Rick Welts, the CEO and president of basketball team the Phoenix Suns, has publicly come out as gay in a profile for the New York Times.
In the profile Welts, 58, details the great burden that keeping his sexual orientation secret has placed on him, perhaps no more so than when his long term partner died in 1994 due to complications resulting from AIDS.
Welts was not able to fully mourn for his partner and felt he had to continue to censor himself so as not to damage his career in such a heteronormative environment as top-flight sport. A subsequent 14-year relationship with another man would again end badly in part because of Welts’ feeling that he was unable to end what he terms his “shadow life.”
This is something he now wants to leave behind, and if his decision to go public can help others, all the better.
From the New York Times:
In these meetings and in interviews with The New York Times, Mr. Welts explained that he wants to pierce the silence that envelops the subject of homosexuality in men’s team sports. He wants to be a mentor to gay people who harbor doubts about a sports career, whether on the court or in the front office. Most of all, he wants to feel whole, authentic.
“This is one of the last industries where the subject is off limits,” said Mr. Welts, who stands now as a true rarity, a man prominently employed in professional men’s team sports, willing to declare his homosexuality. “Nobody’s comfortable in engaging in a conversation.”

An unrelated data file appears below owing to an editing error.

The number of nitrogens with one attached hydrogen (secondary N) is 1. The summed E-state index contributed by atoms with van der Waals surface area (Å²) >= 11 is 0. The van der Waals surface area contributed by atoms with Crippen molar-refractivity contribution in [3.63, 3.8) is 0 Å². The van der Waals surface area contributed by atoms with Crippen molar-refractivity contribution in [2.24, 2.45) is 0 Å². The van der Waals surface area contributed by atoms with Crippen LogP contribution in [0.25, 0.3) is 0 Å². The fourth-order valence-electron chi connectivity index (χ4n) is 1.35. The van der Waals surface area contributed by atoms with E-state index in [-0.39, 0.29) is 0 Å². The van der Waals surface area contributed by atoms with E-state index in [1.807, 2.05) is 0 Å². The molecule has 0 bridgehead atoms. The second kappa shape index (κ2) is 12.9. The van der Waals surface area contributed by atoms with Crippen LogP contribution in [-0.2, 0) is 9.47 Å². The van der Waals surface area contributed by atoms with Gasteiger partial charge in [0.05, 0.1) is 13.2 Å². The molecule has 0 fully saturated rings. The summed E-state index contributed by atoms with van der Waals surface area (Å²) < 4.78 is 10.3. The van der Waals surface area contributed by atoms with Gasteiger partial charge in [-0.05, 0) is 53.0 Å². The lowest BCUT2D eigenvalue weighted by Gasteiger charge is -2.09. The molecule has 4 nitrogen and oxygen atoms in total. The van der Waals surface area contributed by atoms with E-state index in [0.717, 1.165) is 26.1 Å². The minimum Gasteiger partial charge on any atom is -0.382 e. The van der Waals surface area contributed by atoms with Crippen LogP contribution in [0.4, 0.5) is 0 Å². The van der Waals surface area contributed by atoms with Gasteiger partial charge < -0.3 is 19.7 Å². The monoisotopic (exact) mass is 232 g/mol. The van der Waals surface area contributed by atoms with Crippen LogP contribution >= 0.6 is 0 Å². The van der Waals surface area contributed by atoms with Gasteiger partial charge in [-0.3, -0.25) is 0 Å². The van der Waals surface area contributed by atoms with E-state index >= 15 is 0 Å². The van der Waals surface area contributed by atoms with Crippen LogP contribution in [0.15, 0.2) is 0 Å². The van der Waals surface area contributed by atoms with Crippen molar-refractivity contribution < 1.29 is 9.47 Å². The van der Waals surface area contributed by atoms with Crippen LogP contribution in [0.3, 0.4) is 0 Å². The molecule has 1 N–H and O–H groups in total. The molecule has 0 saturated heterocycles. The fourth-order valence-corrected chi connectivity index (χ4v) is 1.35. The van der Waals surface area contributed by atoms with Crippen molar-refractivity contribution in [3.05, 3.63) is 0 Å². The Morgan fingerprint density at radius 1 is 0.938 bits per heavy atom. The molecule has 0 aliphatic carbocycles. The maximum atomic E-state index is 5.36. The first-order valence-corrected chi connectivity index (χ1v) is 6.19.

Dr. Richard Lapchick, the founder and director of the Institute for Diversity and Ethics in Sport, and the son of the basketball legend Joe Lapchick, agreed. “The fact that there’s no other man who has done this before speaks directly to how hard it must be for Rick to do this now,” he said.
The profile touches on a recent incident involving Kobe Bryant where the Lakers player aimed a gay slur at a referee during a game. Bryant was subsequently fined $100,000 (which, while admitting fault he is now appealing).
The New York Times profile suggests the Bryant incident, and in particular the swift action it prompted from the NBA, also showed a change in tone as to how seriously homophobia is dealt with in the game, indicating small but significant progress.
Welts’ presence in the game, and in such a prominent role, cannot fail to help emphasize that point, and while Welts’ decision to come out will not mean an overnight purging of homophobia, one can’t help but think that it might be a quiet game changer, or at least the beginnings of one.